Additionally, the statebuilding guidance reinforces many of the reforms we’re focused on through USAID Forward. It emphasizes the importance of evaluation, the imperative of working with local partners, and the opportunity of employing technologies like geographic information systems (GIS) to better connect and adapt our programs to changing conditions in the countries in which we work, especially in fragile states.

The statebuilding guidance also complements our broader U.S. foreign policy goals as outlined through the Presidential Policy Directive on Global Development (PPD) and the Quadrennial Diplomacy & Development Review (QDDR). As called for in the PPD, the guidance promotes a modern aid architecture in support of common objectives, and applies a unique approach and division of labor when working in conflict affected countries. Furthermore, the guidance contributes to the development of “standing guidance and an international operational response framework to provide crisis and conflict prevention and response,” called for in the QDDR.

I am pleased with the OECD’s timely work and proud that USAID was able to play an active role in its formulation.

USAID in the News

Weekly Briefing (2/14/2011–2/18/2011)

February 15 The New York Times and CBS Evening News reported that Secretary of State Hillary Rodham Clinton warned Monday that proposed Republican cuts to foreign aid would hurt national security. In a letter to House Speaker John Boehner, Clinton wrote, “Cuts of this magnitude will be devastating to our national security, will render us unable to respond to unanticipated disasters and will damage our leadership around the world.” AFP cites that Clinton added the cuts would cause the State Department and USAID “to scale back their critical roles in Iraq, Pakistan and Afghanistan.”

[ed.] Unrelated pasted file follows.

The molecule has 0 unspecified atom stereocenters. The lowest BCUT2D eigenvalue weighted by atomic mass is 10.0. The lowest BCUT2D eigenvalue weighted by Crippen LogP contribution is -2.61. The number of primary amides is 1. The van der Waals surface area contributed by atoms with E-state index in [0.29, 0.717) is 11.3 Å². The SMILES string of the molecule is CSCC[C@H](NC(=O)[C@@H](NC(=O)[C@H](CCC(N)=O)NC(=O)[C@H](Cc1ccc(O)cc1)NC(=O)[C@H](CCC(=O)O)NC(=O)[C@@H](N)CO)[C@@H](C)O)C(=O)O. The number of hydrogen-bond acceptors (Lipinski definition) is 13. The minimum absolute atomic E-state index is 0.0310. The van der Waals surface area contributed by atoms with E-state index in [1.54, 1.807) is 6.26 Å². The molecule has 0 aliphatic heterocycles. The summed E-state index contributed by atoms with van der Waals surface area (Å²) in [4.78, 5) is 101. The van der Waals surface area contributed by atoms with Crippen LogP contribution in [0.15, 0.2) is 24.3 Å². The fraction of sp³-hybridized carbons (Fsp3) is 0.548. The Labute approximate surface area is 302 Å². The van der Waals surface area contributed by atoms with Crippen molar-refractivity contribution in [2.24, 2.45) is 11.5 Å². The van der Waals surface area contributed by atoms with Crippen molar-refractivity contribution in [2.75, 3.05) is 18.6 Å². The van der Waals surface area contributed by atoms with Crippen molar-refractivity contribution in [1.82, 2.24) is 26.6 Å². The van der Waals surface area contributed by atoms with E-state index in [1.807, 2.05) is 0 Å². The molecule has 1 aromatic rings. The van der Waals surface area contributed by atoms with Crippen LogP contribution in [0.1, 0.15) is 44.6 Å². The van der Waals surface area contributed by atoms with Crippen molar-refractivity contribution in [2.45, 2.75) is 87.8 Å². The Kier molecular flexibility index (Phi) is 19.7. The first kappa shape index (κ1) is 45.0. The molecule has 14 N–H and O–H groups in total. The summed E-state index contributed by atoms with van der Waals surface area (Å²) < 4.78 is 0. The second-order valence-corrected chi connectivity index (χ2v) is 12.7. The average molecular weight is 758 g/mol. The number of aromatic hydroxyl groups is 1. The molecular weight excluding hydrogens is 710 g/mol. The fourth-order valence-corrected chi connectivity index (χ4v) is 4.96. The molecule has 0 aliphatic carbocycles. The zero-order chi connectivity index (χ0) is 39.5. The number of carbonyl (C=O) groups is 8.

February 17 Bloomberg News wrote that Secretary of State Hillary Rodham Clinton promised on Wednesday to increase support to civil society activists fighting repressive governments around the world. A fund managed by USAID to protect groups from government censoring will be increased from $1.5 million to $3.4 million.

USAID’s Battleground: Expanding Access and Strengthening Health Systems

Administrator Shah: “Our experience with GHI has made it clear: our largest opportunities to improve human health do not lie in optimizing services to the 20% of people in the developing world currently reached by health systems; they lie in extending our reach to the 80% who lack access to health facilities. That is where the success of everything I’ve discussed today will be determined.  That is our battleground.  And I am proud to say: that is where USAID will lead the fight.”